Department of Medicine
Division of General Internal Medicine
Undergraduate Medical Education
The General Internal Medicine Division’s faculty serves as core faculty and leaders in medical student education. Our faculty participates - as course administrators, instructors, and mentors - in the following undergraduate medical student curriculum courses:
Sarah Stone Fellowship in Medical Education: Medical Student Portfolios To Encourage Reflection and Learning
Melissa Fischer, MD, MEd: Students complete reflective learning portfolios to help them explore the Medical School competencies: Physician as Communicator, Clinical Problem Solver, Patient and Community Advocate, Scientist, Person and Professional.
Mary R. Hawthorne, MD, Director
Students on their Medicine Clerkship spend 12 weeks studying the care of adult patients. They spend 4 weeks at the University campus and 4 weeks at a community hospital taking care of patients under the supervision of interns, residents and attending physicians (both hospitalists and primary care internists). They spend an additional 4 weeks in an outpatient office working under the supervision of a primary care internist in an apprenticeship type model. They also participate in special seminar-type intraclerkships on Palliative/End of Life Care and on Primary Care.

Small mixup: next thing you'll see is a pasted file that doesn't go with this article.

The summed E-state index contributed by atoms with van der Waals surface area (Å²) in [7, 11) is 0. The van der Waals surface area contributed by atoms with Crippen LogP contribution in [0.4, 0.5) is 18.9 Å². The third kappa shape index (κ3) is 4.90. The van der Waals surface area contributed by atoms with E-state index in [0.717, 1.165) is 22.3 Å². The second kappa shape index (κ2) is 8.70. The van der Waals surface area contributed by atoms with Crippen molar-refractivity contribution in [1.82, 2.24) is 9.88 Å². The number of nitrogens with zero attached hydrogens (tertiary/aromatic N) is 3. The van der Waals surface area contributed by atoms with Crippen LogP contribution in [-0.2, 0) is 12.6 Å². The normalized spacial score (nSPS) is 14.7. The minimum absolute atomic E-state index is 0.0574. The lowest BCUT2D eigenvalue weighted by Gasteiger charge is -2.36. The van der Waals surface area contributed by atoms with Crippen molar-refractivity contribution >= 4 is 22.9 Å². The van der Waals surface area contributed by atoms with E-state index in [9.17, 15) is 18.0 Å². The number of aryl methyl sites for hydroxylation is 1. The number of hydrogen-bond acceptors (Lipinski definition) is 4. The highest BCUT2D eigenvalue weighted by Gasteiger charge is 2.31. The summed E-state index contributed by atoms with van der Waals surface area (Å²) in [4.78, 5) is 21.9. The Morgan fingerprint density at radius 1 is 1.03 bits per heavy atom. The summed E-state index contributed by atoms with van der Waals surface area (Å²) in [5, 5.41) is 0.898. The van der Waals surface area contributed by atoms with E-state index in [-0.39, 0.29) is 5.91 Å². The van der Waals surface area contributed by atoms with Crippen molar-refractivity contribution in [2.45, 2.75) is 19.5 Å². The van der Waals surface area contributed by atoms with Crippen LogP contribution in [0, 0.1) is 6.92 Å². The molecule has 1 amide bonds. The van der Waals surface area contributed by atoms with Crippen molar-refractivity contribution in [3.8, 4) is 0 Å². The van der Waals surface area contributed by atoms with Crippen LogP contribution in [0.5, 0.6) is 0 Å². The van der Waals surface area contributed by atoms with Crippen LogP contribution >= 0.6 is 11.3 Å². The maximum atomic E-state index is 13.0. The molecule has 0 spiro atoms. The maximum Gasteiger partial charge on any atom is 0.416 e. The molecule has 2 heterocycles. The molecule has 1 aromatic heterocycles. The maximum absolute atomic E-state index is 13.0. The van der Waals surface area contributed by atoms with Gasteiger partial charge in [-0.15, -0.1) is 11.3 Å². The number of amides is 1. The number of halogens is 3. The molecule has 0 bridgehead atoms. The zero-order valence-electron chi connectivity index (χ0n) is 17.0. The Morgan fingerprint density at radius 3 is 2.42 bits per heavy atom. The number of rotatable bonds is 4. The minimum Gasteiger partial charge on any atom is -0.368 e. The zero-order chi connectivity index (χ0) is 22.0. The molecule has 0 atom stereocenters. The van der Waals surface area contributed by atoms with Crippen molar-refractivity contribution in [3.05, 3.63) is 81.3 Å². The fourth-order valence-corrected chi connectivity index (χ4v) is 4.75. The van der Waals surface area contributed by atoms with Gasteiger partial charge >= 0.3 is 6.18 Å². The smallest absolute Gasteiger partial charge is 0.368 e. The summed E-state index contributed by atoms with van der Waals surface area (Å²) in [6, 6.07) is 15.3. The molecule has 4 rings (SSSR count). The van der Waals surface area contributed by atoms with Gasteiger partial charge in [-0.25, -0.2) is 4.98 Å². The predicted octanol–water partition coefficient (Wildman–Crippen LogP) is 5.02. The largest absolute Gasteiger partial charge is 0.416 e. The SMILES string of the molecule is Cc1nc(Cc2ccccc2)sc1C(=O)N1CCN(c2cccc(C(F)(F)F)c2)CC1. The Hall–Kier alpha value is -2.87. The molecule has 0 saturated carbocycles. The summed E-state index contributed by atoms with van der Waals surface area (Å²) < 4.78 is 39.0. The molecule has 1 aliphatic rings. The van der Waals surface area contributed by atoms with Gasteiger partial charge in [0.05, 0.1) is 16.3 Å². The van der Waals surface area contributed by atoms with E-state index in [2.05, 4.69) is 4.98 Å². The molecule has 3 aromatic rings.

Medicine Sub-Internship Clerkship
Sonia Chimienti, MD Subinternship Director
All UMass medical students complete a required sub-internship in their senior year of studies. The experience offers them an opportunity to work closely with faculty and housestaff to develop the advanced skills required to successfully manage hospital inpatients. Clinical experiences are augmented by a curriculum aimed to help them integrate their learning from the prior basic sciences and clinical years.
Longitudinal Preceptor Program
Rebecca Spanagel, MD
The Longitudinal Preceptor Program is for first and second year medical students. This is part of the Physician, Patient and Society course that the students have in the pre-clinical years. The program involves matching an incoming first year student with a physician. The student then goes to the physician's office throughout the first year, and into the second year of medical school. The focus is on developing the student's interviewing skills.
Physician, Patient, and Society Course
David Hatem, MD
The PPS course is a two year course that teaches the fundamental principles, knowledge, skills, and attitudes essential to the practice of medicine. Course content includes the medical interview, clinical problem solving (which integrates patient specific, epidemiologic, and community/organizational data), physical examination, medical ethics, and community health which is taught in small groups to small groups of students with faculty facilitators from a broad range of medical and para-professional disciplines. Attention is paid to the personal and professional development of students as well as providing a structure for students to become self-directed learners.
Teaching Communication as a Way to Improve organizational performance.